Scleral Lenses For Keratoconus And Other Eye Conditions
The cornea, which is the clear tissue on the eye’s outermost surface (covering the pupil and the iris), bends and focuses light going into the eyes. However, for those with irregularly-shaped corneas, the light entering the eye is not properly focused — which results in distorted vision.
Thankfully, scleral lenses offer excellent visual acuity and comfort for those with corneal irregularities, due to their large shape, unique features and customized fit.
Scleral Lenses for Keratoconus
Keratoconus (keh-rah-toe-cone-us) is an eye disorder in which the round dome-shaped cornea progressively thins, causing a cone-like bulge to develop.
Because patients with keratoconus have irregular, cone-shaped corneas, glasses cannot be used to properly correct vision. The ideal solution, therefore, are scleral contact lenses. They sit on the sclera without touching the cornea, while providing sharpness, clarity and comfort.
Scleral Lenses for Severe Dry Eye
People suffering from severe dry eye can find therapeutic benefits from transitioning to custom designed scleral lenses. Scleral lenses tackle three factors simultaneously: they provide vision correction, they protect the eye, and they serve a therapeutic purpose by lubricating the eye.
Scleral lenses also decrease pain, discomfort, eye redness and itchiness in those with dry eyes.
Scleral Contact for Astigmatism
Astigmatism is a refractive error caused by irregular corneal curvature, resulting in blurred and distorted vision. Scleral lenses offer exceptional vision correction in patients with astigmatism, whether by birth, following post-refractive surgery, or due to other corneal procedures. The lenses improve visual acuity and comfort while keeping eyes hydrated all day long.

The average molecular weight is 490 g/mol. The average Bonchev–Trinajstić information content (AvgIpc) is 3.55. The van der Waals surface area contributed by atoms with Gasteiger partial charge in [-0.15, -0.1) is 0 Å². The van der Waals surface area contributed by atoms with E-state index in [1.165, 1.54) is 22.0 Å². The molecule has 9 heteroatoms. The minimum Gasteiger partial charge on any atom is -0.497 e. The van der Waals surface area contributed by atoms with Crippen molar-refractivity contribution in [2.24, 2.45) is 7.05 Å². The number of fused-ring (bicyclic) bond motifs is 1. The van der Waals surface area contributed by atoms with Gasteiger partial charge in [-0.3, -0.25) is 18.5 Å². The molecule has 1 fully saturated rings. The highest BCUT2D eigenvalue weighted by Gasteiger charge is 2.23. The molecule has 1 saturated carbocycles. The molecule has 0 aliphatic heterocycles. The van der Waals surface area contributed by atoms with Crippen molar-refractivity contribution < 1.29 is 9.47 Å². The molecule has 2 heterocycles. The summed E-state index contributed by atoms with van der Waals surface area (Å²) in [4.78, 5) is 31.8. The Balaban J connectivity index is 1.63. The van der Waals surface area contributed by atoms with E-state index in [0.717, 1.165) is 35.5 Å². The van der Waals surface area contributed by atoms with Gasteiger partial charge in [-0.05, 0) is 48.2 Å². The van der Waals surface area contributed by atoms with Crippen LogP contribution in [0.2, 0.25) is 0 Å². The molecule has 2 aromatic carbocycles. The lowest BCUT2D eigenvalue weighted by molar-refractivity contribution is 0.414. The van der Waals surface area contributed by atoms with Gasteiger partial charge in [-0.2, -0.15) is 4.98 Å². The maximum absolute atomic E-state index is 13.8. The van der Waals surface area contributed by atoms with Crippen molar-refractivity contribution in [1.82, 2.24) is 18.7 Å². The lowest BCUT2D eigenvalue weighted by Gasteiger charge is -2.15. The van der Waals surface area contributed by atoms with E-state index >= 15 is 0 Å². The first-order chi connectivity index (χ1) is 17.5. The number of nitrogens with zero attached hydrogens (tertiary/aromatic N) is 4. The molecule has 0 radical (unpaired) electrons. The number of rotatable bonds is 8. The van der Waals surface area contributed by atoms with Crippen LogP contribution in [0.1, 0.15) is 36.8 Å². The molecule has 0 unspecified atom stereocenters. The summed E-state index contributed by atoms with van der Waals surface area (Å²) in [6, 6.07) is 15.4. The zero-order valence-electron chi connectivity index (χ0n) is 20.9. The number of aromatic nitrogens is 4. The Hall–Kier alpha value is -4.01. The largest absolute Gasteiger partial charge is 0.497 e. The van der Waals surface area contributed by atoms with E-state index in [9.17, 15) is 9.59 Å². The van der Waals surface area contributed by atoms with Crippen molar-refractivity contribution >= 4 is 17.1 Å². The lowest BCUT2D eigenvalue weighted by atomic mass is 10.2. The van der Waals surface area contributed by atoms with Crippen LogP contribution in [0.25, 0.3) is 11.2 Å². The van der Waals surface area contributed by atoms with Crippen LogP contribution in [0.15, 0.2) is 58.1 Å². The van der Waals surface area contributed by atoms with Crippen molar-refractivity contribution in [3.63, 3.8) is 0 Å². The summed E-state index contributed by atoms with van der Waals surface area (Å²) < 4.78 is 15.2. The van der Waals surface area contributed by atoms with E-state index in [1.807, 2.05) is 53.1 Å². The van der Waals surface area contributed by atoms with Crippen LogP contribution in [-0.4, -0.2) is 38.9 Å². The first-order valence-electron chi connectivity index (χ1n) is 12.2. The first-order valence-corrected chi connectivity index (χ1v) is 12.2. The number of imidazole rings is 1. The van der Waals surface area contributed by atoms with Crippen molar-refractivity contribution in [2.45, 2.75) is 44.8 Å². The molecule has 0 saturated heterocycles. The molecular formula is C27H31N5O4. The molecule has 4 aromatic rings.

Scleral Lenses for Myopia and Presbyopia
Scleral contacts are ideal for anyone with severe nearsightedness or farsightedness. For presbyopic patients, scleral contacts can be designed as multifocal contacts to correct nearsightedness and farsightedness simultaneously. Because scleral lenses are firmly positioned on the eye, they provide significantly more comfort when compared to standard multifocal lenses.
Mini Scleral Contacts Vs. Full-Size Scleral Contact Lenses
All scleral lenses rest on the white part of the eye, the sclera. However, Dr. Les Lung, Dr. Teri Yoshimura, Dr. Rachael Barker, & Dr. Catherine Tsang will customize the scleral lenses by determining the exact diameter and space needed between the cornea and sclera. Certain scleral lenses may have a space of a few millimeters (mini scleral lenses), while standard scleral lenses are larger, full-sized lenses. Larger scleral lenses are typically recommended for highly irregular corneas.
Ask Us About Scleral Lenses
If you struggle with keratoconus, astigmatism, dry eyes or any of the other conditions listed above, ask your Scleral Lens and Keratoconus Center at Issaquah Eyeworks doctor about scleral lenses. Dr. Les Lung, Dr. Teri Yoshimura, Dr. Rachael Barker, & Dr. Catherine Tsang will patiently assess and explain your condition to you, and will perform a specialized, scleral lens custom-fitting to ensure that you receive the best fit for optimal visual clarity and comfort.
Call the Scleral Lens and Keratoconus Center at Issaquah Eyeworks today to schedule your consultation.Our practice serves patients from Issaquah, Seattle, Renton, and Redmond, Washington and surrounding communities.